A thoroughly grown-up concert, this one… Even Keenlyside himself described it as being ‘suicidal’, so dark and despairing were many of the choices. It was, however, a very rewarding recital, with great variety of musical style, delivered with tremendous artistry.
The forthright delivery of anger-infused pieces such as Britten’s Songs & Proverbs of William Blake or Eisler’s settings of Brecht gave way in the second half to a beautifully expressive legato in four songs by Schubert. Always as physically expressive as he was vocally, Keenlyside drew us in to the poetry of yearning, loss and love. Some, such as the Britten and the Eisler settings, seemed a very sharp commentary on contemporary society, particularly in London: “For the unsuccessful, Paradise itself serves as hell-fire,” according to Brecht. For the four encores, the carefully curated individuality of the programme continued with nothing so hackneyed as Zueignung but, rather, more Wolf and Schubert, ending with Die Sterne. Throughout, Malcolm Martineau matched Keenlyside with sensitive, dynamically expressive playing.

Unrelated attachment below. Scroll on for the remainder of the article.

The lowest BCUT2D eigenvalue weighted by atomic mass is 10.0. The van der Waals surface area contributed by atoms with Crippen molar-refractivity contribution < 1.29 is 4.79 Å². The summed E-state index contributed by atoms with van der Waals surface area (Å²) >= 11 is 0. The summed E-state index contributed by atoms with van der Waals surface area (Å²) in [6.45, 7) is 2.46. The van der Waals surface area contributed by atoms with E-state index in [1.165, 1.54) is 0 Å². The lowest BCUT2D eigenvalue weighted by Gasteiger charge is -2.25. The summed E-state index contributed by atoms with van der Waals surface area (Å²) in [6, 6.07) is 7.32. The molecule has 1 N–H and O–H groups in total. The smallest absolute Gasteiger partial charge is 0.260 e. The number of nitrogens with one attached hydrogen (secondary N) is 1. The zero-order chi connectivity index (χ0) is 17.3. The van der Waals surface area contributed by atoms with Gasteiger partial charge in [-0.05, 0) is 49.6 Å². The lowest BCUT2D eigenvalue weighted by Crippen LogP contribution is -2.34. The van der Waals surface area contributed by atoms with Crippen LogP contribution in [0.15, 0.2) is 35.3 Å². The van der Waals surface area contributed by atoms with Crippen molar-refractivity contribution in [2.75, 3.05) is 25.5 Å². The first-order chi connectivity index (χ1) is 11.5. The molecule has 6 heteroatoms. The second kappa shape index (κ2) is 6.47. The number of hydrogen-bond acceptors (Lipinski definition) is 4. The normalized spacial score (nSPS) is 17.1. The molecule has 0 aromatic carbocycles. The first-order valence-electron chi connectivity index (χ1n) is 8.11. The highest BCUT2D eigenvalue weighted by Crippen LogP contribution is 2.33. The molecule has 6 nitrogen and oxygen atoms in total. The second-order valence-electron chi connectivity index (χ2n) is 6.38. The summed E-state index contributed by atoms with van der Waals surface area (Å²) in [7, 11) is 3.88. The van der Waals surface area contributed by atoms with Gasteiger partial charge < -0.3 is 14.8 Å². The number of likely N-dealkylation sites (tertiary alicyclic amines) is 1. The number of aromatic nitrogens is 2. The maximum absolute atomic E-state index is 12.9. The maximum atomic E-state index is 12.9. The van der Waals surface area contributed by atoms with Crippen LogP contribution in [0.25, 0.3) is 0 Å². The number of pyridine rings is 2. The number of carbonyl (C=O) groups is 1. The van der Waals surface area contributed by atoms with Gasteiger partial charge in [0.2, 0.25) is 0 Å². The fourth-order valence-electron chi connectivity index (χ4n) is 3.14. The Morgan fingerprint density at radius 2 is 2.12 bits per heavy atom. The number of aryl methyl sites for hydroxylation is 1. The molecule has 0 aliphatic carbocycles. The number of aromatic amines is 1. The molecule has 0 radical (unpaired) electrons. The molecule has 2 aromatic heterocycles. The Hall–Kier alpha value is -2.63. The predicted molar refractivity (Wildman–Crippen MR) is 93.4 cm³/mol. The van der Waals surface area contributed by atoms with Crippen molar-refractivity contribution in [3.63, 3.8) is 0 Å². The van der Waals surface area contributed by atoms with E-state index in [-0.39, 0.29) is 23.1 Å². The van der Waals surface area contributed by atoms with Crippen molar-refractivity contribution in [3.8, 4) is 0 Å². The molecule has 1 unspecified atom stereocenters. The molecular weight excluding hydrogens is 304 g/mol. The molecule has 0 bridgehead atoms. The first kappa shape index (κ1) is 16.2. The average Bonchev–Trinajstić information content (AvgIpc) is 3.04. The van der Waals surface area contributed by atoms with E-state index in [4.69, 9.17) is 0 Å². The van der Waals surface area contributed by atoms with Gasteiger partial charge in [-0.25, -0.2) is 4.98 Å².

2013’s last musical event (for me) was a definite winner.
Full programme reproduced below: